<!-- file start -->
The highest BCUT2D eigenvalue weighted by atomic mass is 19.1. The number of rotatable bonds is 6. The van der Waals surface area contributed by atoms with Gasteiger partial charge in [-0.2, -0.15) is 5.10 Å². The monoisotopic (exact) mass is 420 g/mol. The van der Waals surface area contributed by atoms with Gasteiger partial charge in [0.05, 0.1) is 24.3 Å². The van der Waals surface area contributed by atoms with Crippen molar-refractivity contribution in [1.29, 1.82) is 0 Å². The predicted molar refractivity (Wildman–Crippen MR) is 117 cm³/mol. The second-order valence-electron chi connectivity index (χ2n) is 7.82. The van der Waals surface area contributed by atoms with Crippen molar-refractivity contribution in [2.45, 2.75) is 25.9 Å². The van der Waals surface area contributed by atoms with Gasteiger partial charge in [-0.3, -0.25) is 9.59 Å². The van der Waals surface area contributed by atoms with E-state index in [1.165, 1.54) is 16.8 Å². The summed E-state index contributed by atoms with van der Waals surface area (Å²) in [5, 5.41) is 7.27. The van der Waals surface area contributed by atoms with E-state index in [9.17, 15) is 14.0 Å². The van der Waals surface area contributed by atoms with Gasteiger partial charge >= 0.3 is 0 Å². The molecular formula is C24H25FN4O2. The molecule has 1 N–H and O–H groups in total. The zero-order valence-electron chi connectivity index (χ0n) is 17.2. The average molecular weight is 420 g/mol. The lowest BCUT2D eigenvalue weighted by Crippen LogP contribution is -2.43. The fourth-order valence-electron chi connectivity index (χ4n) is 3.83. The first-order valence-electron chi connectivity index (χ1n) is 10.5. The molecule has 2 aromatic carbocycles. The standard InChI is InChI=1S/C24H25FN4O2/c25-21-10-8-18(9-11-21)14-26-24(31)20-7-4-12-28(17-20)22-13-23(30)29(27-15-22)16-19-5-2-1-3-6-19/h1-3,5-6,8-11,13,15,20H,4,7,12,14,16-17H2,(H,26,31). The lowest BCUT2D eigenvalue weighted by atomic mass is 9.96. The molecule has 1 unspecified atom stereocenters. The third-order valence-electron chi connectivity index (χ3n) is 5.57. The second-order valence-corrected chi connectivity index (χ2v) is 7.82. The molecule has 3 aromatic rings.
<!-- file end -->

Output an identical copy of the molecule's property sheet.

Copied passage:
The highest BCUT2D eigenvalue weighted by atomic mass is 19.1. The number of rotatable bonds is 6. The van der Waals surface area contributed by atoms with Gasteiger partial charge in [-0.2, -0.15) is 5.10 Å². The monoisotopic (exact) mass is 420 g/mol. The van der Waals surface area contributed by atoms with Gasteiger partial charge in [0.05, 0.1) is 24.3 Å². The van der Waals surface area contributed by atoms with Crippen molar-refractivity contribution in [1.29, 1.82) is 0 Å². The predicted molar refractivity (Wildman–Crippen MR) is 117 cm³/mol. The second-order valence-electron chi connectivity index (χ2n) is 7.82. The van der Waals surface area contributed by atoms with Crippen molar-refractivity contribution in [2.45, 2.75) is 25.9 Å². The van der Waals surface area contributed by atoms with Gasteiger partial charge in [-0.3, -0.25) is 9.59 Å². The van der Waals surface area contributed by atoms with E-state index in [1.165, 1.54) is 16.8 Å². The summed E-state index contributed by atoms with van der Waals surface area (Å²) in [5, 5.41) is 7.27. The van der Waals surface area contributed by atoms with E-state index in [9.17, 15) is 14.0 Å². The van der Waals surface area contributed by atoms with Gasteiger partial charge >= 0.3 is 0 Å². The molecular formula is C24H25FN4O2. The molecule has 1 N–H and O–H groups in total. The zero-order valence-electron chi connectivity index (χ0n) is 17.2. The average molecular weight is 420 g/mol. The lowest BCUT2D eigenvalue weighted by Crippen LogP contribution is -2.43. The fourth-order valence-electron chi connectivity index (χ4n) is 3.83. The first-order valence-electron chi connectivity index (χ1n) is 10.5. The molecule has 2 aromatic carbocycles. The standard InChI is InChI=1S/C24H25FN4O2/c25-21-10-8-18(9-11-21)14-26-24(31)20-7-4-12-28(17-20)22-13-23(30)29(27-15-22)16-19-5-2-1-3-6-19/h1-3,5-6,8-11,13,15,20H,4,7,12,14,16-17H2,(H,26,31). The lowest BCUT2D eigenvalue weighted by atomic mass is 9.96. The molecule has 1 unspecified atom stereocenters. The third-order valence-electron chi connectivity index (χ3n) is 5.57. The second-order valence-corrected chi connectivity index (χ2v) is 7.82. The molecule has 3 aromatic rings.